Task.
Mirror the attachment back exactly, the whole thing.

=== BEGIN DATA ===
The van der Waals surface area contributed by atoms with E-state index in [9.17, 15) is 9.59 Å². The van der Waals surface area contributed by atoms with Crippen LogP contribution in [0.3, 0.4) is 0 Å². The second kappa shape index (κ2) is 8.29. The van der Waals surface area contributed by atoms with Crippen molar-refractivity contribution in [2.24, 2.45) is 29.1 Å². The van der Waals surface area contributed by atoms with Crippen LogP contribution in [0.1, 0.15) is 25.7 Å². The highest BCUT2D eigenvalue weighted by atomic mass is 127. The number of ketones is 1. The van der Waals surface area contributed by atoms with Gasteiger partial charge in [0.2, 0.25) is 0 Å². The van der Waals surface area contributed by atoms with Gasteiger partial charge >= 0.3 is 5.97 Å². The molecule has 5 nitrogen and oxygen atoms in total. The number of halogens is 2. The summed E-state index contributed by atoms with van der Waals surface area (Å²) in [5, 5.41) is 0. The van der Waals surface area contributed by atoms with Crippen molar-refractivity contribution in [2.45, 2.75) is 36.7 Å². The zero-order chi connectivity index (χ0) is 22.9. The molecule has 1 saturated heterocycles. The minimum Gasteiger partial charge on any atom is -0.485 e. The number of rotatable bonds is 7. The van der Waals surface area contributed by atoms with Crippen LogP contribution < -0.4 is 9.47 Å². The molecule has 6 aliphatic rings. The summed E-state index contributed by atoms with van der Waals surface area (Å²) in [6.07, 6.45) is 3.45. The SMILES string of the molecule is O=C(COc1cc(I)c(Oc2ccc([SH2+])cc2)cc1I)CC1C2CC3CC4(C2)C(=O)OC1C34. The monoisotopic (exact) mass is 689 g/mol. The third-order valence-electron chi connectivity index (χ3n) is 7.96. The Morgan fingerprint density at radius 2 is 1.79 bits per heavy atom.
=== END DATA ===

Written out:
The van der Waals surface area contributed by atoms with E-state index in [9.17, 15) is 9.59 Å². The van der Waals surface area contributed by atoms with Crippen LogP contribution in [0.3, 0.4) is 0 Å². The second kappa shape index (κ2) is 8.29. The van der Waals surface area contributed by atoms with Crippen molar-refractivity contribution in [2.24, 2.45) is 29.1 Å². The van der Waals surface area contributed by atoms with Crippen LogP contribution in [0.1, 0.15) is 25.7 Å². The highest BCUT2D eigenvalue weighted by atomic mass is 127. The number of ketones is 1. The van der Waals surface area contributed by atoms with Gasteiger partial charge in [0.2, 0.25) is 0 Å². The van der Waals surface area contributed by atoms with Gasteiger partial charge >= 0.3 is 5.97 Å². The molecule has 5 nitrogen and oxygen atoms in total. The number of halogens is 2. The summed E-state index contributed by atoms with van der Waals surface area (Å²) in [5, 5.41) is 0. The van der Waals surface area contributed by atoms with Crippen molar-refractivity contribution in [2.45, 2.75) is 36.7 Å². The zero-order chi connectivity index (χ0) is 22.9. The molecule has 1 saturated heterocycles. The minimum Gasteiger partial charge on any atom is -0.485 e. The number of rotatable bonds is 7. The van der Waals surface area contributed by atoms with Crippen LogP contribution < -0.4 is 9.47 Å². The molecule has 6 aliphatic rings. The summed E-state index contributed by atoms with van der Waals surface area (Å²) in [6.07, 6.45) is 3.45. The SMILES string of the molecule is O=C(COc1cc(I)c(Oc2ccc([SH2+])cc2)cc1I)CC1C2CC3CC4(C2)C(=O)OC1C34. The monoisotopic (exact) mass is 689 g/mol. The third-order valence-electron chi connectivity index (χ3n) is 7.96. The Morgan fingerprint density at radius 2 is 1.79 bits per heavy atom.